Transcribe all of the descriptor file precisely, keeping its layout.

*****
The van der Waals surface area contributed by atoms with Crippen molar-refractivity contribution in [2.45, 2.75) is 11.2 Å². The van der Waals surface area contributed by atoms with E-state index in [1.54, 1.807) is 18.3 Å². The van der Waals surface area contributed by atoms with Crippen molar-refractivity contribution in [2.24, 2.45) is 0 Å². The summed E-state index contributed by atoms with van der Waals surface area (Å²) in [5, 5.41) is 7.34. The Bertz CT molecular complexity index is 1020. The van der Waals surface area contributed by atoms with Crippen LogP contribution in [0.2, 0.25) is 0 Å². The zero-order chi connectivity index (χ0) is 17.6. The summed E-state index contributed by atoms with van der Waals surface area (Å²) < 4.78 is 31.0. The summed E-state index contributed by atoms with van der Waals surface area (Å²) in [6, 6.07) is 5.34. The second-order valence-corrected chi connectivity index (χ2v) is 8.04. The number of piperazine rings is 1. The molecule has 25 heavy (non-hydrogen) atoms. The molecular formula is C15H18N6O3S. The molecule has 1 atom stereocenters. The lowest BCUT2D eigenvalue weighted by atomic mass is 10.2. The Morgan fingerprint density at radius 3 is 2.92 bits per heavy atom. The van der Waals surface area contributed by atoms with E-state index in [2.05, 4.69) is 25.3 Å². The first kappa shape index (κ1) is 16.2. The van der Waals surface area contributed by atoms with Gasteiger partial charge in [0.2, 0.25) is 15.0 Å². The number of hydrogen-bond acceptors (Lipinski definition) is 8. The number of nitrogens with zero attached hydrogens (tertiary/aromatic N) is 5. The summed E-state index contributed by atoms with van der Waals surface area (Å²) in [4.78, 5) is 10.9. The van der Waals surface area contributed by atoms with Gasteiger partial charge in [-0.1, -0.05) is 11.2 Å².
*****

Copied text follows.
The van der Waals surface area contributed by atoms with Crippen molar-refractivity contribution in [2.45, 2.75) is 11.2 Å². The van der Waals surface area contributed by atoms with E-state index in [1.54, 1.807) is 18.3 Å². The van der Waals surface area contributed by atoms with Crippen molar-refractivity contribution in [2.24, 2.45) is 0 Å². The summed E-state index contributed by atoms with van der Waals surface area (Å²) in [5, 5.41) is 7.34. The Bertz CT molecular complexity index is 1020. The van der Waals surface area contributed by atoms with Crippen LogP contribution in [0.2, 0.25) is 0 Å². The zero-order chi connectivity index (χ0) is 17.6. The summed E-state index contributed by atoms with van der Waals surface area (Å²) < 4.78 is 31.0. The summed E-state index contributed by atoms with van der Waals surface area (Å²) in [6, 6.07) is 5.34. The second-order valence-corrected chi connectivity index (χ2v) is 8.04. The number of piperazine rings is 1. The molecule has 25 heavy (non-hydrogen) atoms. The molecular formula is C15H18N6O3S. The molecule has 1 atom stereocenters. The lowest BCUT2D eigenvalue weighted by atomic mass is 10.2. The Morgan fingerprint density at radius 3 is 2.92 bits per heavy atom. The van der Waals surface area contributed by atoms with E-state index in [2.05, 4.69) is 25.3 Å². The first kappa shape index (κ1) is 16.2. The van der Waals surface area contributed by atoms with Gasteiger partial charge in [0.2, 0.25) is 15.0 Å². The number of hydrogen-bond acceptors (Lipinski definition) is 8. The number of nitrogens with zero attached hydrogens (tertiary/aromatic N) is 5. The summed E-state index contributed by atoms with van der Waals surface area (Å²) in [4.78, 5) is 10.9. The van der Waals surface area contributed by atoms with Gasteiger partial charge in [-0.1, -0.05) is 11.2 Å².